[Click on band name for samples and more info]
Curse the Son - Isolator (Snake Charmer Coalition)
This is some solid, classic Stoner/Doom Metal on the third album from the New Haven, CT trio. They certainly aren’t reinventing the wheel or pushing the genre’s boundaries, but they have a very solid grasp on the trademark sound. Roaring fuzzy guitars, cymbal-heavy drums and reverb-drenched vocals that sit in the higher register; that combination never gets old in my opinion. That’s not to say that this is a generic release by any means. The songs are well written and these dudes know how to jam. If you like the heavier, slower, doomier end of the Stoner Metal spectrum, you can’t go wrong with this release.
Holy Grove - Holy Grove (Heavy Psych)
Because we can never have enough female-fronted Doom from Portland, I present you with the totally boss debut record from this northwestern quartet. This one relies heavily on 70’s rock staples like big drum intros, bluesy bass fills and monster riffs complimented by tasty leads. What really makes this one stand out, though, is the incredible vocal performance. The singer has a very powerful, soulful voice and she isn’t afraid to reach for the falsetto when called upon. This is a solid record end-to-end and again, while it’s not breaking any ground, it covers all of the bases and should be a fantastic addition to any contemporary Doom catalogue.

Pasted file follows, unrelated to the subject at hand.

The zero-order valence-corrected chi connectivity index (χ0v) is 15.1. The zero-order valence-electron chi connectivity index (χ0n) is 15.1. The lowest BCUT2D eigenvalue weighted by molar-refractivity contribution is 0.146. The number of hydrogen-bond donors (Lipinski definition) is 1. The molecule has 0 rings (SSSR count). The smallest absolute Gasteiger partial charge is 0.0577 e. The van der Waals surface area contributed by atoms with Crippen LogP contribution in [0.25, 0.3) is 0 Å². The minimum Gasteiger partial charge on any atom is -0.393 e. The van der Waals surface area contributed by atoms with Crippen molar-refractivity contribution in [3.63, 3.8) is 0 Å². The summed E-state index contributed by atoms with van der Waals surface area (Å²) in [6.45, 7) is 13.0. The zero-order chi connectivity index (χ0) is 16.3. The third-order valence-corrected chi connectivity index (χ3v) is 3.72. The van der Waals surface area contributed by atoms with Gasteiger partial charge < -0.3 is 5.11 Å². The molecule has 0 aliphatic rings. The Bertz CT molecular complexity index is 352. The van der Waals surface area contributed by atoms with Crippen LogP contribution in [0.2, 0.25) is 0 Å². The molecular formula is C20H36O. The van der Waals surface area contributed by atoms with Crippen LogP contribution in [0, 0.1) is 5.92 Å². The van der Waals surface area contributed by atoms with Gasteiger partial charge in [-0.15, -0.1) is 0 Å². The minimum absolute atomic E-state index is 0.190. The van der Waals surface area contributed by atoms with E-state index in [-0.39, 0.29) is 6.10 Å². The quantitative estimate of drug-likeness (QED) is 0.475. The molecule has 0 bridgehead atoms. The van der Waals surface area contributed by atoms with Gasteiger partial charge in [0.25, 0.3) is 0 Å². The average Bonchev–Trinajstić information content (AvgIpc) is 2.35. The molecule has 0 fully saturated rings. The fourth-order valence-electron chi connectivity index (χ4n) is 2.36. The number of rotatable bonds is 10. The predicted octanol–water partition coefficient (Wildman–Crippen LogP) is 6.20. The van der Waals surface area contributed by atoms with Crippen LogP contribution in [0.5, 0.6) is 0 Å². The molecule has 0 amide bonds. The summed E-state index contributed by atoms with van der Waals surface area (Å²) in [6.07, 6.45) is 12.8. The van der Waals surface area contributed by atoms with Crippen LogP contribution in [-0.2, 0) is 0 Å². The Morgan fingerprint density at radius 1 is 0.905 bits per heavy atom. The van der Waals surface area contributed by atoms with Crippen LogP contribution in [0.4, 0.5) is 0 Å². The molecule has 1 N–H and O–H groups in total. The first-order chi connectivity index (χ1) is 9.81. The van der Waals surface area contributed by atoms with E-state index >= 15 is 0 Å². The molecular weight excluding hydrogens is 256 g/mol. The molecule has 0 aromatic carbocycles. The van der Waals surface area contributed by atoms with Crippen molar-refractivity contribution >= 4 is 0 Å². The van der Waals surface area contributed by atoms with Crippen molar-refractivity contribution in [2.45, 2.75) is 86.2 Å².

Monolith - Mountain (Final Gate)
It’s hard to keep the 300 bands called Monolith straight these days, but I think this German quartet goes a long way towards becoming THE Monolith on their second album. Despite the regrettable use of Ozzy-worship vocals that sound way too close to The Sword, this one pounds straight out of the gate with crushing Doom riffs offset by weirdo psychedelia, which creates a bit of a creepier atmosphere than your standard Doom record. The bass is also very audible and active on this album, which is always a nice bonus. There are also some catchy choruses and tons of hooks, which sound almost poppy. Overall, it’s a fun record.
Obsidian Sea - Dreams, Illusions, Obsessions (Nuclear War Now!)
The second album from this Bulgarian trio was a nice surpise. Amongst a sea of solid, but predictable Doom records, this one stands out with its traditional sound that somehow doesn’t sound incredibly dated or retro. Yes, the riffs are all minor key progressions and the vocals echo all over the place, but there’s an unquantifiable appeal that sets this one apart. In an era where every Doom band is aping the 70’s, these guys lean more on the mid-80’s Doom scene, picking out the best parts of Candlemass and Trouble and combining them into a stew that has tons of staying power.
The Temple - Forevermourn (I Hate)
This Greek quartet doesn’t exactly raid any past Doom eras on their debut album, instead going with a straightforward attack that oozes misery and despair. Eschewing the played out retro sound, these dudes have developed a sound that is truly their own and one which comes together beautifully on my favorite release of the week. The bass tone is irritatingly thin, but I’ll give them points for being original in that regard. The guitars absolutely make the record, though. While the ethereal vocals shine on every track, the riffage and melancholic leads are absolutely stunning. This is the rare record that makes you want to simultaneously weep and bang your head.